Banks suffer Electronic Pearl Harbor: No one cares

Posted in Culture of Lickspittle, Cyberterrorism at 1:41 pm by George Smith

Except for the Cult of Cyberwar and selected computer security companies sending out press releases.

I’ve tried to stay away from this one but the media has insisted on waging it.

The greatest denial of service attack in history — until next month or the month after — was aimed at America’s monster banks. And the worst the enemy could do?

Well, let me leave it to excerpts from one story:

In the past two weeks, customers of top U.S. banks including Bank of America, JPMorgan Chase & Co, Wells Fargo & Co, U.S. Bancorp and PNC Financial Services have reported having trouble accessing their websites, as unusually high traffic volumes appeared to crash or slow down the systems.

No thefts have been tied to hacked sites, but an untold number of customers were not able to pay bills or transfer money from their computers, leaving banks with remediation expenses and customer irritation as the biggest costs.

When customer irritation and trouble accessing websites are the worst things happening, it spoils the soup of previous stories which predict dire consequences for the country when the financial infrastructure is attacked in cyberspace.

Raise your hand if customer irritation accurately describes how you often feel when dealing with your giant bank.

I’m a customer of one of the banks that were targeted.

As I’ve maintained, if you polled ordinary citizens, in depth, on how they really felt about their financial institutions, you would find little regard for them.

We don’t want our financial servants protected from denial of service attacks as much as we want to be protected from the business practices of the banks.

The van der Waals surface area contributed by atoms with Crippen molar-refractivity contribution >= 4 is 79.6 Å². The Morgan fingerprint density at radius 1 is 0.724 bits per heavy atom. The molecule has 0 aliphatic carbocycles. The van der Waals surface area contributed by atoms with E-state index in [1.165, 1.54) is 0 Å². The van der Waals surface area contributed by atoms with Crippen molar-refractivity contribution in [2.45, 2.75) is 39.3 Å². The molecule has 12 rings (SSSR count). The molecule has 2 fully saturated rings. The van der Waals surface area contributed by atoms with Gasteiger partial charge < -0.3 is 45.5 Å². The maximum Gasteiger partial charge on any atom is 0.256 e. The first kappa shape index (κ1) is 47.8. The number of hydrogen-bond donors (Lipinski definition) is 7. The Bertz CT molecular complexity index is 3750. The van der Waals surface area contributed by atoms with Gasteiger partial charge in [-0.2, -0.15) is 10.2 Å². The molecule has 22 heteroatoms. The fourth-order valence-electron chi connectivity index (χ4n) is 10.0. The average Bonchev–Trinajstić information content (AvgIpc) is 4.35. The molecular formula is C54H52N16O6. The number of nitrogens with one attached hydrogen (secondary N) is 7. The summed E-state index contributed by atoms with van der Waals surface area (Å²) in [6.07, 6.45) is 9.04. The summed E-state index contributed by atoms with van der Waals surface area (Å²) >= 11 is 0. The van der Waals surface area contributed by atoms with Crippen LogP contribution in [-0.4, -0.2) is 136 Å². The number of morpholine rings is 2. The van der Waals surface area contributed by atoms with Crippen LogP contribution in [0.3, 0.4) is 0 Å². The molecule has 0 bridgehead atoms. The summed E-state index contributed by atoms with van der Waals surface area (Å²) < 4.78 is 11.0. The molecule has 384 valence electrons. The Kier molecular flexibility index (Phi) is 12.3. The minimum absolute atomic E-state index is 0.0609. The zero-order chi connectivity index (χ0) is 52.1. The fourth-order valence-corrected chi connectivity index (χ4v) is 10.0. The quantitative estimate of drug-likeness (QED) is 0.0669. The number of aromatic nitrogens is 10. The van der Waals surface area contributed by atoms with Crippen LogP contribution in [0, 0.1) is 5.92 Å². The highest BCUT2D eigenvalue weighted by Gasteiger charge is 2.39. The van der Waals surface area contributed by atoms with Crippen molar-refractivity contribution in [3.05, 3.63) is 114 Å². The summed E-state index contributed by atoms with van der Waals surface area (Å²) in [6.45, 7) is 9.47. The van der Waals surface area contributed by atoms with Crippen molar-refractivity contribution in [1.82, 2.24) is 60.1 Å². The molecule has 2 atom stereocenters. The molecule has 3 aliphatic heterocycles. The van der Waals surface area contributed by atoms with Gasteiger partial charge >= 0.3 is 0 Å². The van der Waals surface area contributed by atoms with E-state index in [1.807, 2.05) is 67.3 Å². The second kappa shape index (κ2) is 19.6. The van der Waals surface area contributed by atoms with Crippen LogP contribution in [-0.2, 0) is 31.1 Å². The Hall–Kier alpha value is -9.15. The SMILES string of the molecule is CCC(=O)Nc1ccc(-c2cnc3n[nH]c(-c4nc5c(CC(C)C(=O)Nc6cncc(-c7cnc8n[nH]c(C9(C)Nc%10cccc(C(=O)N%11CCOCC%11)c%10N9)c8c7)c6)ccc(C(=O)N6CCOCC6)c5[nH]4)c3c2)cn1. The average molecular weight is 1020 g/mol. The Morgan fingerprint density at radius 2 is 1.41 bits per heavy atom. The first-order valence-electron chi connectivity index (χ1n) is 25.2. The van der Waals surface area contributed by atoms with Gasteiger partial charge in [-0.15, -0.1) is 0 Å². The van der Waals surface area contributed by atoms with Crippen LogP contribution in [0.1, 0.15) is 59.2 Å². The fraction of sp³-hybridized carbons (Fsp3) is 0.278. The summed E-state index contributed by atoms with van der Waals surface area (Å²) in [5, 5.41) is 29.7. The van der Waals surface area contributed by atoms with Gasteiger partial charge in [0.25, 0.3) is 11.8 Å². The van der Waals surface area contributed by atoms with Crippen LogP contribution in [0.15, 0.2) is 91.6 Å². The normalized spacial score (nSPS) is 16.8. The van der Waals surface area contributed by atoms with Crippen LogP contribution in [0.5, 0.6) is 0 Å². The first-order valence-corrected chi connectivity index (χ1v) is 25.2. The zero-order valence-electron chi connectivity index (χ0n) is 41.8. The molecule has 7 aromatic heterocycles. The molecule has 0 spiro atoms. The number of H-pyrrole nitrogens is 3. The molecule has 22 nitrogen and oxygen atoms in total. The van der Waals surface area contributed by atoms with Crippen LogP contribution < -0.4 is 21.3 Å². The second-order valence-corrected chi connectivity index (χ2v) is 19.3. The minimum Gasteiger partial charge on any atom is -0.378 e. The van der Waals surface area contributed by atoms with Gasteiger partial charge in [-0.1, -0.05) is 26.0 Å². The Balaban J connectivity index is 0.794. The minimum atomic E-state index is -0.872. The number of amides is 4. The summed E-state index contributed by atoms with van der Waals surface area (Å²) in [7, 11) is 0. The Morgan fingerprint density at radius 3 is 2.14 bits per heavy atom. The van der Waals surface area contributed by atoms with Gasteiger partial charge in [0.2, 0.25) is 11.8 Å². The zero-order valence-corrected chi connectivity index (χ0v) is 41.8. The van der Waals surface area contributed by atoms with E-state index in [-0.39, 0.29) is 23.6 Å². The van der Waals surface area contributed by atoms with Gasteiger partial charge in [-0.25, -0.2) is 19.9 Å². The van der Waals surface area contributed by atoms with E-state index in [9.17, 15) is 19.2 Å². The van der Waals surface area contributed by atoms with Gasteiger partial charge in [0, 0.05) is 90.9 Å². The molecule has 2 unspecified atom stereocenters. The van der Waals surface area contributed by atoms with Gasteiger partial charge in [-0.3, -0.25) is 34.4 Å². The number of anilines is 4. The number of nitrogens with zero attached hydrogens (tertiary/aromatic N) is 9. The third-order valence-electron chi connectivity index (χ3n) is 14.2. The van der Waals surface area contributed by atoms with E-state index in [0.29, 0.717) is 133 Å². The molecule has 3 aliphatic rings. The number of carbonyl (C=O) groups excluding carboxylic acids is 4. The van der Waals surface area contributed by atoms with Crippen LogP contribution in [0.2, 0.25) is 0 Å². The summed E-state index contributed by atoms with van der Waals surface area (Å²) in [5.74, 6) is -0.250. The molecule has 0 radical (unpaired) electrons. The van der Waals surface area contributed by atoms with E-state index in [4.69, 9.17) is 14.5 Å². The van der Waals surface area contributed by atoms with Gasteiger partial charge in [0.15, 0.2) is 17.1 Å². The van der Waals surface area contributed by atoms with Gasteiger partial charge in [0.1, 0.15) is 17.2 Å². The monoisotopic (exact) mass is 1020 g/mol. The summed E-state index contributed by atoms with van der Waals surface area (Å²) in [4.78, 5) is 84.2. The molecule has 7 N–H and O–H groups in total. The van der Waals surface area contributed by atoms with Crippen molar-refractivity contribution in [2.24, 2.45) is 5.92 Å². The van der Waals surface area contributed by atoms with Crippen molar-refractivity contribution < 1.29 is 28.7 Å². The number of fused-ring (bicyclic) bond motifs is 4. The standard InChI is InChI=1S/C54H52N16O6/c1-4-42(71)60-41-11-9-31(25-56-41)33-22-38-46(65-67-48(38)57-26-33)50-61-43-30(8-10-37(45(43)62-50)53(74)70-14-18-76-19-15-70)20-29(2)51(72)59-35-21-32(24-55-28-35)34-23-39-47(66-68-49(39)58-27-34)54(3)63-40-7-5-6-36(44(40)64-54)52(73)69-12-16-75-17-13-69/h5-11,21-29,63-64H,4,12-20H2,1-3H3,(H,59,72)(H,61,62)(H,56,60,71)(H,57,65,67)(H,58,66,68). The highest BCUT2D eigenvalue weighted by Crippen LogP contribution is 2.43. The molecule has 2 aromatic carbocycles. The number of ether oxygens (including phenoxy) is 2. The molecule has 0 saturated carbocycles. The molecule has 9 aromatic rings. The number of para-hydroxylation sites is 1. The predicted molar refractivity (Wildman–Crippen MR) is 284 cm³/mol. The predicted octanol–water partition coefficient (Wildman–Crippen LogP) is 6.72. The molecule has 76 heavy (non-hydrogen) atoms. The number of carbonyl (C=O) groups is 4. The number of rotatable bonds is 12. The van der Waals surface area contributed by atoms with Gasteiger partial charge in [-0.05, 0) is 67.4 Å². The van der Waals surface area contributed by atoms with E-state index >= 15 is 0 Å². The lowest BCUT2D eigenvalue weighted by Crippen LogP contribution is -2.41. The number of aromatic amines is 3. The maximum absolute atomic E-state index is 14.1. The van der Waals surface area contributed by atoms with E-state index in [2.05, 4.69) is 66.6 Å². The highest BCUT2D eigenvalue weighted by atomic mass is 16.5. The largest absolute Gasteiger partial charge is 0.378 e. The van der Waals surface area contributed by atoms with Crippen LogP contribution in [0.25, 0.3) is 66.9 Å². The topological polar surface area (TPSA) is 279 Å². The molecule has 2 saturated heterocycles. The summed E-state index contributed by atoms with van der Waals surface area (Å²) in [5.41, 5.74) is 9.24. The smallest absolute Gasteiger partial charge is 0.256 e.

Cyberwar against banks is a two-edged sword, one that doesn’t cut very finely or deeply. While it may be hard on the websites of financial institutions, it’s not optimum for alleged Middle East hackers because banks aren’t sympathetic entities in this country. There is no horrification at the news, perhaps a vague feeling of annoyance. At worst, for those who believe every bit of cant on cyberwar, some unease.

Big banks in this country do not inspire confidence and love in their customers. Many people hate them.

In overlooking this the attackers have probably also put a little too much in the claims from our cyberwar salesmen, specifically the assertion that America could be gravely damaged, or easily brought down by attacking its banks.

So what is resented more?

Middle East hacktivists, or Iran, making your bank’s website run slower, which you may or may not have noticed? An inconvenience?

Or the fees a bank automatically levees on your account every month, like clockwork, picking your pocket for any variety of conditions imposed by the bank in the tricks and traps economy?

Really. It’s a serious question.

The Cult of Cyberwarfrom the archives.

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